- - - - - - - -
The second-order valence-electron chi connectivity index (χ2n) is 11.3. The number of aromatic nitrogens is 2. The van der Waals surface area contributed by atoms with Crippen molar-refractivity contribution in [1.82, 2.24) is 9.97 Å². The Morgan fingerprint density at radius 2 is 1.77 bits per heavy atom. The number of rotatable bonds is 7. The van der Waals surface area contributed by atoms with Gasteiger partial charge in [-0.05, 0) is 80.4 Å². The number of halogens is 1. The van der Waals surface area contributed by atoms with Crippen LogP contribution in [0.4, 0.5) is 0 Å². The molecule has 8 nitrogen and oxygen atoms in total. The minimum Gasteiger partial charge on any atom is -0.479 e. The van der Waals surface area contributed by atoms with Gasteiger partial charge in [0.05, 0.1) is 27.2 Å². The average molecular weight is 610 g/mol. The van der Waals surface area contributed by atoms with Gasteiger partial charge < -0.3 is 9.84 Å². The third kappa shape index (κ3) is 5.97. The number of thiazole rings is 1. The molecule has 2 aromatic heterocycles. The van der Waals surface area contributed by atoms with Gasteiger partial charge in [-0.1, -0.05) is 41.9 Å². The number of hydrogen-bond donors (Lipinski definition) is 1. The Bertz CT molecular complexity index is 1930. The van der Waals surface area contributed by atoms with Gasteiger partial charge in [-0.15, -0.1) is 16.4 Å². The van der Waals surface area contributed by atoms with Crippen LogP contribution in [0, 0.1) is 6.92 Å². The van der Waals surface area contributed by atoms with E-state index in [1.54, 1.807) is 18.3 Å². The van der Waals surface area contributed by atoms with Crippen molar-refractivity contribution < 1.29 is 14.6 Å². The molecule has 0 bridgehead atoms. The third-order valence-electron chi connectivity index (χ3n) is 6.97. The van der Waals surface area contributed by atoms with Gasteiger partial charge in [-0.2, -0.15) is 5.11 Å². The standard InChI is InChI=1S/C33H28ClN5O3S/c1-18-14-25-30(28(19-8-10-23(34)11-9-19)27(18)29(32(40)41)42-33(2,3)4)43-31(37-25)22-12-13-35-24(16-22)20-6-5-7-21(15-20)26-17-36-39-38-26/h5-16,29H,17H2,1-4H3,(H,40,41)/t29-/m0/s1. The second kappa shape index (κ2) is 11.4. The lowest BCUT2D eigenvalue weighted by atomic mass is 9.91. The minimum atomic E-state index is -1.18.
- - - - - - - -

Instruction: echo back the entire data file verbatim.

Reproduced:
The second-order valence-electron chi connectivity index (χ2n) is 11.3. The number of aromatic nitrogens is 2. The van der Waals surface area contributed by atoms with Crippen molar-refractivity contribution in [1.82, 2.24) is 9.97 Å². The Morgan fingerprint density at radius 2 is 1.77 bits per heavy atom. The number of rotatable bonds is 7. The van der Waals surface area contributed by atoms with Gasteiger partial charge in [-0.05, 0) is 80.4 Å². The number of halogens is 1. The van der Waals surface area contributed by atoms with Crippen LogP contribution in [0.4, 0.5) is 0 Å². The molecule has 8 nitrogen and oxygen atoms in total. The minimum Gasteiger partial charge on any atom is -0.479 e. The van der Waals surface area contributed by atoms with Gasteiger partial charge in [0.05, 0.1) is 27.2 Å². The average molecular weight is 610 g/mol. The van der Waals surface area contributed by atoms with Gasteiger partial charge < -0.3 is 9.84 Å². The third kappa shape index (κ3) is 5.97. The number of thiazole rings is 1. The molecule has 2 aromatic heterocycles. The van der Waals surface area contributed by atoms with Gasteiger partial charge in [-0.1, -0.05) is 41.9 Å². The number of hydrogen-bond donors (Lipinski definition) is 1. The Bertz CT molecular complexity index is 1930. The van der Waals surface area contributed by atoms with Gasteiger partial charge in [-0.15, -0.1) is 16.4 Å². The van der Waals surface area contributed by atoms with Crippen LogP contribution in [0, 0.1) is 6.92 Å². The van der Waals surface area contributed by atoms with E-state index in [1.54, 1.807) is 18.3 Å². The van der Waals surface area contributed by atoms with Crippen molar-refractivity contribution < 1.29 is 14.6 Å². The molecule has 0 bridgehead atoms. The third-order valence-electron chi connectivity index (χ3n) is 6.97. The van der Waals surface area contributed by atoms with Gasteiger partial charge in [-0.2, -0.15) is 5.11 Å². The standard InChI is InChI=1S/C33H28ClN5O3S/c1-18-14-25-30(28(19-8-10-23(34)11-9-19)27(18)29(32(40)41)42-33(2,3)4)43-31(37-25)22-12-13-35-24(16-22)20-6-5-7-21(15-20)26-17-36-39-38-26/h5-16,29H,17H2,1-4H3,(H,40,41)/t29-/m0/s1. The second kappa shape index (κ2) is 11.4. The lowest BCUT2D eigenvalue weighted by atomic mass is 9.91. The minimum atomic E-state index is -1.18.